|Subject: Blues Musician Tony Glover (Koerner, Ray & Glover)
Dies at 79
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Date Posted: Thursday, May 30, 07:26:57am
Minnesota blues hero Tony Glover, an influence on Dylan and the Stones, dies at 79
He was the harmonica player Mick Jagger enlisted for a lesson, and the Doors, Patti Smith and Beck all invited on stage to perform with them in Minneapolis; the Minnesota music hero honored by both Bob Dylan and the Replacements in concerts at St. Paul’s Midway Stadium; the writer and musicologist who penned blues tomes, magazine articles and Dylan liner notes.
To the close friends and family mourning Tony Glover this week, he was also just an ultracool, storied but laid-back guy they relished hanging around.
Glover died Wednesday afternoon of natural causes after being hospitalized since May 13. He was 79.
Using the bluesman pseudonym “Little Sun,” Glover made his earliest and best-known mark on music in the early-1960s acoustic blues and folk group Koerner, Ray & Glover. The trio’s three albums for Elektra Records — especially their 1963 debut “Blues, Rags & Hollers” — were cited by the Beatles, Rolling Stones, Doors, Bonnie Raitt and many more as an influence on their music.
In a 2002 interview shortly before his longtime bandmate Dave “Snaker” Ray lost his cancer battle, Glover said, “Ragged but right; that’s what we always aimed for.”
A Minneapolis native who grew up loving Little Walter, Sonny Boy Williamson and Leadbelly alongside Ray (his classmate at University High School in Dinkytown), Glover became emblematic of the white kids whose reverence of African-American blues musicians shaped rock music through much of the 1960s.
“If three white kids from the Midwest could make a record that sounds that black and deep and soulful, that really was inspirational,” Rolling Stone’s esteemed senior editor David Fricke told the Star Tribune. “It became a foundation for so much of what came after it.”
Glover and Ray continued to perform and record together up through Ray’s passing. In the 1980s they opened for the likes of B.B. King and John Lee Hooker and kept a house gig at the 400 Bar that brought new life to Minneapolis’ old West Bank music scene. Another mainstay of that scene and era, Willie Murphy, died in January.
In the 1990s, Ray and Glover recorded albums for the hip indie-rock labels Rough Trade and Tim/Kerr and were championed by younger trendsetters like Lucinda Williams and Beck, each of whom asked them to perform at their early First Avenue concerts.
The duo would also intermittently rejoin with Spider John Koerner, now the sole survivor of their legendary trio. Koerner is currently traveling abroad but checked in back home to hear the sad news.
Glover’s reputation among other musicians and musicheads extended well past his own musicianship.
He brought a hip veneer to top 40 radio station KDWB as a late-night host in the late-’60s, for which he landed interviews with Jimi Hendrix, Eric Clapton and Pete Townshend when they performed in Minneapolis. He also wrote articles for Rolling Stone, Creem and Crawdaddy magazines in the 1960s and ’70s that helped prototype rock journalism.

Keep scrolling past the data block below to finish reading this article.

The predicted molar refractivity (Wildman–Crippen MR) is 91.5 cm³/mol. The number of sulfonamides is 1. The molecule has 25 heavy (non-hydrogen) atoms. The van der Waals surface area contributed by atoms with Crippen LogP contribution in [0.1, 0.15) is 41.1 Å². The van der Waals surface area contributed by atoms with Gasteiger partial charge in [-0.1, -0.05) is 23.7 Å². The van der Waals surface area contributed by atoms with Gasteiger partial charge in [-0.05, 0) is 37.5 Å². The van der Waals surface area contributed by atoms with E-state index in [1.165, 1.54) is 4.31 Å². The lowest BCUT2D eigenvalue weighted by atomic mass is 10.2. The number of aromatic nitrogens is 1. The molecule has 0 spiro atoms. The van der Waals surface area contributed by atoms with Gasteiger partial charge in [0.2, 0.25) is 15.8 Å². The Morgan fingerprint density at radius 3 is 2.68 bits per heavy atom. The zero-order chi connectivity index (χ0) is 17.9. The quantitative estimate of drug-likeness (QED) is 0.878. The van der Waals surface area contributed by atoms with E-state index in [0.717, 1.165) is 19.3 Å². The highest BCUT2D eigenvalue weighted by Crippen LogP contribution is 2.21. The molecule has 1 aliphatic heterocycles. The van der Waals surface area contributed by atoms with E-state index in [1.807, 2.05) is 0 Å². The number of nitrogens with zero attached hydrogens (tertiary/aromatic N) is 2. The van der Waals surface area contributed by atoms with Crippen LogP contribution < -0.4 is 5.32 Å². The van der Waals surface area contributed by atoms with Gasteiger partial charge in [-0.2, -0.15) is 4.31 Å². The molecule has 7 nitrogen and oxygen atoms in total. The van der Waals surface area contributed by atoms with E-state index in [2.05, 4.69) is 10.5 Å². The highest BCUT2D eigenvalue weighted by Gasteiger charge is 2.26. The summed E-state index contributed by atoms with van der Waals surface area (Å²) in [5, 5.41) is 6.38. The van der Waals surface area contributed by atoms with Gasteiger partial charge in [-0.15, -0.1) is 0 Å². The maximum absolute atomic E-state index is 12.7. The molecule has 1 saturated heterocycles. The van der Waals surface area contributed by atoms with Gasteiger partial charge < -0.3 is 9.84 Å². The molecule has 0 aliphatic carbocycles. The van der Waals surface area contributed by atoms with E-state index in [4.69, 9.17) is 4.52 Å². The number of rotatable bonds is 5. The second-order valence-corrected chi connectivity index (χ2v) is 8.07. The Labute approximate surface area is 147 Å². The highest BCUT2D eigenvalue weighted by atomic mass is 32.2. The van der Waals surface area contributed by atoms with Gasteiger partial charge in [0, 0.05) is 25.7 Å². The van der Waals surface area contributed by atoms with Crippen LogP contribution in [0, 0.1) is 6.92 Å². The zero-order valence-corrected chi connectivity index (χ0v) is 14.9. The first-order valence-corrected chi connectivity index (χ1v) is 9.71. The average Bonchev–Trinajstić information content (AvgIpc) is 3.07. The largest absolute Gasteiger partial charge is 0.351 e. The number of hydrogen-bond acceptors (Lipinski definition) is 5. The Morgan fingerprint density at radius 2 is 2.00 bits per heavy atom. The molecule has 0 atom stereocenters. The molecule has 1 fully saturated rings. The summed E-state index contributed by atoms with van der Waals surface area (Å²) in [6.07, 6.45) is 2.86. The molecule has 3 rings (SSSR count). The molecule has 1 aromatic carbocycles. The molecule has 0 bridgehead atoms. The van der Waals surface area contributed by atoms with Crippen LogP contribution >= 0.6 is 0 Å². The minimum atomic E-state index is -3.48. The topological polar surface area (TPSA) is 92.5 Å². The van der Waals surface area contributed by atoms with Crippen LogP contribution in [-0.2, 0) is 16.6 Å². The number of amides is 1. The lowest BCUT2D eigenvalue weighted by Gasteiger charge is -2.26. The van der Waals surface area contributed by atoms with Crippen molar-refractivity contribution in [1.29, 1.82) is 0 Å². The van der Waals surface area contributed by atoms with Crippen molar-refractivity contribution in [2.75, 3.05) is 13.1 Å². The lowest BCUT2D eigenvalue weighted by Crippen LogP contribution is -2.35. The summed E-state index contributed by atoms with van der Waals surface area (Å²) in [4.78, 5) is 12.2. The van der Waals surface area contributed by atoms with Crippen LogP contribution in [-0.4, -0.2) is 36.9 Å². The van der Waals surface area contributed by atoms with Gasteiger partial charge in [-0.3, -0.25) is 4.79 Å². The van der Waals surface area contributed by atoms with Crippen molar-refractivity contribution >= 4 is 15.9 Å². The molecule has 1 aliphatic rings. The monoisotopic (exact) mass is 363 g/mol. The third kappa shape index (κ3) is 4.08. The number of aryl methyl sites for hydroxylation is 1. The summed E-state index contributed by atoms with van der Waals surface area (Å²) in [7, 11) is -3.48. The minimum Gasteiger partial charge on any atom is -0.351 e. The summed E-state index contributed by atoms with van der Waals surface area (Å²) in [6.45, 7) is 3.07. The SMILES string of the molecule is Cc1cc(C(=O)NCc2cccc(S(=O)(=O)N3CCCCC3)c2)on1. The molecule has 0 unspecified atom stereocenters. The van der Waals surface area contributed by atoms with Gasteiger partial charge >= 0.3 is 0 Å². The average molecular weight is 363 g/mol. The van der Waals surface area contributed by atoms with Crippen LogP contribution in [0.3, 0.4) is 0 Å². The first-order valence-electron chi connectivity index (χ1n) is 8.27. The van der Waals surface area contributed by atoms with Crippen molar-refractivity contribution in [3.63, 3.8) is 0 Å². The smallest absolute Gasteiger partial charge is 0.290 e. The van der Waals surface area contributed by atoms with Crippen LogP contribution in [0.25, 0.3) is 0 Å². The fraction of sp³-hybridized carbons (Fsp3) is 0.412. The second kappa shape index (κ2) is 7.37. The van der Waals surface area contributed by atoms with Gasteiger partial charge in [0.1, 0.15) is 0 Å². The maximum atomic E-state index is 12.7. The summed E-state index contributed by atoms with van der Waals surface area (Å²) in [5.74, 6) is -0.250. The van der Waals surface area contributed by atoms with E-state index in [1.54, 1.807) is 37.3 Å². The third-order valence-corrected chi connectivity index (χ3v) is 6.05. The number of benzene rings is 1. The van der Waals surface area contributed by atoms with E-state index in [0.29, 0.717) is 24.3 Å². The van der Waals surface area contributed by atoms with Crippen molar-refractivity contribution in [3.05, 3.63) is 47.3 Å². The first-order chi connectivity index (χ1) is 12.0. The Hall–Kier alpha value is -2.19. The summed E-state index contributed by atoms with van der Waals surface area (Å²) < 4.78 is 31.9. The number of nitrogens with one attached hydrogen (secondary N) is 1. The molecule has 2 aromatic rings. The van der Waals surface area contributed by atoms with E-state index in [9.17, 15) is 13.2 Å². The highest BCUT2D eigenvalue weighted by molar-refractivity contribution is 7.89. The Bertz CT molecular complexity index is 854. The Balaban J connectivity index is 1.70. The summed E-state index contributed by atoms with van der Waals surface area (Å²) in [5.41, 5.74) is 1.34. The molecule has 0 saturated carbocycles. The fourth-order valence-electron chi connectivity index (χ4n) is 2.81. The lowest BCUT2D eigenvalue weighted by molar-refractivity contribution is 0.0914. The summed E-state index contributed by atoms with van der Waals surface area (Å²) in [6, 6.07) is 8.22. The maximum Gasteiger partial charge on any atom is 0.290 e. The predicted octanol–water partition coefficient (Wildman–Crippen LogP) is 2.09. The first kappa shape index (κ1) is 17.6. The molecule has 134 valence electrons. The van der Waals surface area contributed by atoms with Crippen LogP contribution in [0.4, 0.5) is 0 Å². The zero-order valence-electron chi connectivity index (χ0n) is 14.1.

Glover also became a leading commentator on the music of Dylan, whom he first met as a University of Minnesota “student” and later hung out with in New York, including a trip together to visit a hospitalized Woody Guthrie in 1963. He penned liner notes for the landmark Dylan concert recording “Live 1966: The ‘Royal Albert Hall’ Concerts” and is featured throughout Martin Scorsese’s definitive Dylan docuseries “No Direction Home.”
Dylan, in turn, wrote of “One Foot in the Groove,” a 1996 Koerner, Ray & Glover album, “Exactly like you’d think it would be, stunning. Every time they play the lights shine.”
During a Midway Stadium concert in 2005 — not far from the house where Glover and his wife lived in St. Paul — Dylan mumbled a shout-out to his old friend on stage and visited with him backstage. A decade later in the same stadium, Paul Westerberg invited Glover to play harmonica in Jimmy Reed’s “Going to New York” during the Replacements’ lone hometown reunion concert.
While he also took on the arduous task of learning to play sitar during a brief relocation to Berkeley, Calif., Glover was steadfast about blues harmonica. That led to him writing three instructional books and co-authoring a 2002 biography of blues music’s most revered harp blower, “Blues With a Feeling: The Little Walter Story.”
His writing duties also included more liner notes for albums by John Lee Hooker, John Hammond, Lazy Bill Lucas, Willie & the Bees, the Jayhawks and many more.
After Ray’s death, Glover kept up appearances on Twin Cities stages with a new trio, V3, featuring Galen Michaelson and Jon Rodine. He also reiterated his folkier side in a Woody Guthrie tribute show that also starred Charlie Maguire and Pop Wagner.
Glover and Koerner sporadically performed together again during the late-’00s, including a semiregular return to the West Bank gig that led to the 2009 album “Koerner & Glover: Live at the 400 Bar.”
Looking back on his 40- to 50-year relationship with his Koerner, Ray & Glover bandmates in 2002, the blues stalwart said their connection was more about a love for the music than it was friendship.
“I can probably count on one hand the number of times we’ve gotten together socially, where it wasn’t related to a gig or something work-related,” Glover said. The upside to that, he added, “is that when we do get together, it’s always fun. That may be part of our chemistry.”
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